A Pot Full of Prayers

– Zehra Kazmi & Rashmi Singh

Overlooking the busy Purana Qila road stands the Dargah of Hazrat Abu-Baqar tusi Haidiri Qlanadri, popularly known as the Dargah Matka Pir. The winding flight of stairs leads to an open space imbued with a sense of quiet spirituality. Earthen pots adorn every available surface, from ledges to the tree branches.

The Dargah is a space where myth and faith intersect. Legend has it that the Pir had saved an ailing man from committing suicide and given him water from his own matka, which miraculously restored him to good health. Since then, the fame of the Matke Shah spread far and wide. Travelers on their way to Mathura, stop by the Dargah for a drink of water.

Another legend says that lumps of mud turn into solid gold with Baba’s touch. His death tells a tale of avarice and cruelty. Some of his disciples, who thought that the gold was hidden in the Dargah, killed him, only to never find it.

There is always a steady stream of visitors to the Dargah, with hands full of offering and hearts full of hope. Those whose prayers are answered offer a matka full of milk, chana( roasted gram) and gur (jaggery). The devotees hail from a wide spectrum of society irrespective of caste, creed and religion.

The humble earthen pot has been transformed into an object of faith by the devotees. This stark leafless tree is the symbol of all the prayers that has been answered.

A row of beggars wait on the stairs, seeking alms and food given by the visitors.

Nazim Khan has been selling matkas and flowers since the last two decades. He says, “We only ask people for money on their way out, after they have prayed and offered the flowers, chadars or matkas.

Countless feet tread the steps of the dargah everyday, though the crowd swells on Thursday, a day considered auspicious to visit dargahs and mazars.

Those who come here have complete confidence in baba’s blessings and the tradition of Sufism.

Prayers spoken with bowed heads and closed eyes seem to have an almost tangible presence.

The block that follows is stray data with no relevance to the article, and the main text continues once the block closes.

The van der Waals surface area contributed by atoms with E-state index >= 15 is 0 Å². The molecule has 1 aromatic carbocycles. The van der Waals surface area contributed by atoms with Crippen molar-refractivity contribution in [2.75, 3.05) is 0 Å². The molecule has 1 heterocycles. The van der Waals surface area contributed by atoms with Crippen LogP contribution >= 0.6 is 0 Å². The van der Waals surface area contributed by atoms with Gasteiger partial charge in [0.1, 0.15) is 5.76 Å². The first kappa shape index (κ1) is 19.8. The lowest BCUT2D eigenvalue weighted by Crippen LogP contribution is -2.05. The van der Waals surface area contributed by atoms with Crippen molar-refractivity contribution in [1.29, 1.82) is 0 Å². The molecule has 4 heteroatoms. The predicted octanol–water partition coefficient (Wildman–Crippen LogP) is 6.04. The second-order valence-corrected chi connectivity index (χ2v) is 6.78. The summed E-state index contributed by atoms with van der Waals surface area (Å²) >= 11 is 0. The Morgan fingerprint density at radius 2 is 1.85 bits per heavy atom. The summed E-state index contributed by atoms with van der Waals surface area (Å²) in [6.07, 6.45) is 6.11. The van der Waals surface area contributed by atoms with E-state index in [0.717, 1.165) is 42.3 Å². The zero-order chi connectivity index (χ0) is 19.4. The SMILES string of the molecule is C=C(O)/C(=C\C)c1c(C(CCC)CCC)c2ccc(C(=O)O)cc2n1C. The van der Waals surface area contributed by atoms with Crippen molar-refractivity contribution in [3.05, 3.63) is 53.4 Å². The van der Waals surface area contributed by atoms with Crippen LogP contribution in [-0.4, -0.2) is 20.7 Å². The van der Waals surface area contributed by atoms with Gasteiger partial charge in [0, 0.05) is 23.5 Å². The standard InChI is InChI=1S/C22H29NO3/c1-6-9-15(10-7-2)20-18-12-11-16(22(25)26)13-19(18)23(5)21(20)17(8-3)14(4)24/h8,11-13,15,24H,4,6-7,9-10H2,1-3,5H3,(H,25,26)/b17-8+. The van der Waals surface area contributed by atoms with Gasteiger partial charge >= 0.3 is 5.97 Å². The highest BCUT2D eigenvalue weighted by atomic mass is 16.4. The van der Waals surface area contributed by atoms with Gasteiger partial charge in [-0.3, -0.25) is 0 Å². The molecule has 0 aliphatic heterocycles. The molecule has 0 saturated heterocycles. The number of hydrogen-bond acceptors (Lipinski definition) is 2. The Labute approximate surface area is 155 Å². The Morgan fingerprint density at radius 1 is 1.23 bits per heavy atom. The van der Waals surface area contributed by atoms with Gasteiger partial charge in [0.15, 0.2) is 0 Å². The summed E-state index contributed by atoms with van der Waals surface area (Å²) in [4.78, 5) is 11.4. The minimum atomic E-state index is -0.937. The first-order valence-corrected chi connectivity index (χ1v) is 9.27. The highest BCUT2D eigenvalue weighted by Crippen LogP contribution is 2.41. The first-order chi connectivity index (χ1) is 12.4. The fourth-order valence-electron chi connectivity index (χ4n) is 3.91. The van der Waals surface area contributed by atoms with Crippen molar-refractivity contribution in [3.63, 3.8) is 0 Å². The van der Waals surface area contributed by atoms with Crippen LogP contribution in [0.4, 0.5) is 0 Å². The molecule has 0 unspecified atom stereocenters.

Everyone is free to pray in the way they choose, all they need is true devotion.

People come to Matka Shah with all kinds of wishes. Savitri prays for the well-being of her family and her husband’s career.

The Baba’s devotees feel that his blessings can heal the sick and the suffering. A man goes round the mazar with his sick child, drawing a circle of hope around her.

Pooja, a student of Delhi University, has come all the way from Badarpur. She inherited her utter faith in the Matke Baba from her mother, who is a regular at the dargah.

The dargah interweaves the stories of many people, binding them with the common thread of faith.

The dargah is defined by neither boundaries nor differences. Sonu and Raveena come every Thursday to the dargah from Patel Nagar.

Young couples in love, separated by religion or caste or worldly customs, pray to the Baba to resolve their problems. Sunil and Poonam had prayed for wedded bliss. A year later, they have come with their son Aryan to thank the Baba.

Farid Ahmad from Itawa, Uttar Pradesh lives in a musician biradiri at Turaqman Gate, whose members play at dargahs all over India. He says, “I am continuing the legacy of my father, who was a fixture at the dargah, filling the air with the strains of his Qawalli. For us, music is the best form of worship.”

Anwar Baba, a native of Aligarh, has been serving selflessly as a khidmatgar of the Dargah Matka for the past 18 years.

Though the way they pray may differ, all are equal in the eyes of the Pir.

After offering his matka in the dargah, Mohammad Sami ties it up on a branch.

The heady smell of incense sticks and the thick pile of ashes, bear testimony to the faith of the devotees.

Solitude and relief are what the people come looking for. The dargah offers a place of respite. Mohammad Bhola, another khidmatgaar, says the dargah gives him a sense of ‘sukoon’(inner peace).

There are no mediators between a believer and Baba, no one dictate any ritual or ceremony. Faith is truly free.


~ by thegai on April 25, 2010.

2 Responses to “A Pot Full of Prayers”

  1. nice work ! n brilliant pics

  2. my mom has lost her memory very rapidly, is there any hope from baba dargah, im very disheartened, pls help, my ph no is 07291064669

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